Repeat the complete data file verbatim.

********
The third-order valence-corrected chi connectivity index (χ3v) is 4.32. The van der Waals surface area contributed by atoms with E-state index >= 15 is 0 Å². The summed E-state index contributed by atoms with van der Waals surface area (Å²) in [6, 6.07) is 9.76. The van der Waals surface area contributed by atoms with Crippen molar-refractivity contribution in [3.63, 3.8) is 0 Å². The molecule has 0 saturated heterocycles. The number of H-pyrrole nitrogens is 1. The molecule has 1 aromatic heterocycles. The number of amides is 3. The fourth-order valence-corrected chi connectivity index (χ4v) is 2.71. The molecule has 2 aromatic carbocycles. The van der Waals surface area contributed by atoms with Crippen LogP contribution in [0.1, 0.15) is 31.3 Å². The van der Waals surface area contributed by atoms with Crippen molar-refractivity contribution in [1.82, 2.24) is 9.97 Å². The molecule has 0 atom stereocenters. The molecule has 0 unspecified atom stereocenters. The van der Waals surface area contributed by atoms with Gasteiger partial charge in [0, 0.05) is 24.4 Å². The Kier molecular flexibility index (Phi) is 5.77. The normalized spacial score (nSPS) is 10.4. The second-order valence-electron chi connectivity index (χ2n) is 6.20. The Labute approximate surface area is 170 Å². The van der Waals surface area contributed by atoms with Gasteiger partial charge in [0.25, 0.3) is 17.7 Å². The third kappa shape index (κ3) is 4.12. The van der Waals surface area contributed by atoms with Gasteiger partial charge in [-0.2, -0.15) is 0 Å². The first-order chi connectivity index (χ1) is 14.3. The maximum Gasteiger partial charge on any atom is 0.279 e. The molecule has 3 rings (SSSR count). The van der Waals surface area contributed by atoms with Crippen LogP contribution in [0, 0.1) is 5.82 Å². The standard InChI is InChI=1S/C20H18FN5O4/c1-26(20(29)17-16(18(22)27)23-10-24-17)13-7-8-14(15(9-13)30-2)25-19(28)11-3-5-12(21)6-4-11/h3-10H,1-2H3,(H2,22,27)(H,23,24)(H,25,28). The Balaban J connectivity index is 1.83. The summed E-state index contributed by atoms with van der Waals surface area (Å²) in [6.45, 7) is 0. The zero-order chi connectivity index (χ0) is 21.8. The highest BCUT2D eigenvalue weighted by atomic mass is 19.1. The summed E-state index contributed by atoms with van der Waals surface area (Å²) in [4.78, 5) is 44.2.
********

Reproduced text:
The third-order valence-corrected chi connectivity index (χ3v) is 4.32. The van der Waals surface area contributed by atoms with E-state index >= 15 is 0 Å². The summed E-state index contributed by atoms with van der Waals surface area (Å²) in [6, 6.07) is 9.76. The van der Waals surface area contributed by atoms with Crippen molar-refractivity contribution in [3.63, 3.8) is 0 Å². The molecule has 0 saturated heterocycles. The number of H-pyrrole nitrogens is 1. The molecule has 1 aromatic heterocycles. The number of amides is 3. The fourth-order valence-corrected chi connectivity index (χ4v) is 2.71. The molecule has 2 aromatic carbocycles. The van der Waals surface area contributed by atoms with Crippen LogP contribution in [0.1, 0.15) is 31.3 Å². The van der Waals surface area contributed by atoms with Crippen molar-refractivity contribution in [1.82, 2.24) is 9.97 Å². The molecule has 0 atom stereocenters. The molecule has 0 unspecified atom stereocenters. The van der Waals surface area contributed by atoms with Gasteiger partial charge in [0, 0.05) is 24.4 Å². The Kier molecular flexibility index (Phi) is 5.77. The normalized spacial score (nSPS) is 10.4. The second-order valence-electron chi connectivity index (χ2n) is 6.20. The Labute approximate surface area is 170 Å². The van der Waals surface area contributed by atoms with Gasteiger partial charge in [0.25, 0.3) is 17.7 Å². The third kappa shape index (κ3) is 4.12. The van der Waals surface area contributed by atoms with Gasteiger partial charge in [-0.2, -0.15) is 0 Å². The first-order chi connectivity index (χ1) is 14.3. The maximum Gasteiger partial charge on any atom is 0.279 e. The molecule has 3 rings (SSSR count). The van der Waals surface area contributed by atoms with Crippen LogP contribution in [0, 0.1) is 5.82 Å². The standard InChI is InChI=1S/C20H18FN5O4/c1-26(20(29)17-16(18(22)27)23-10-24-17)13-7-8-14(15(9-13)30-2)25-19(28)11-3-5-12(21)6-4-11/h3-10H,1-2H3,(H2,22,27)(H,23,24)(H,25,28). The Balaban J connectivity index is 1.83. The summed E-state index contributed by atoms with van der Waals surface area (Å²) in [6.45, 7) is 0. The zero-order chi connectivity index (χ0) is 21.8. The highest BCUT2D eigenvalue weighted by atomic mass is 19.1. The summed E-state index contributed by atoms with van der Waals surface area (Å²) in [4.78, 5) is 44.2.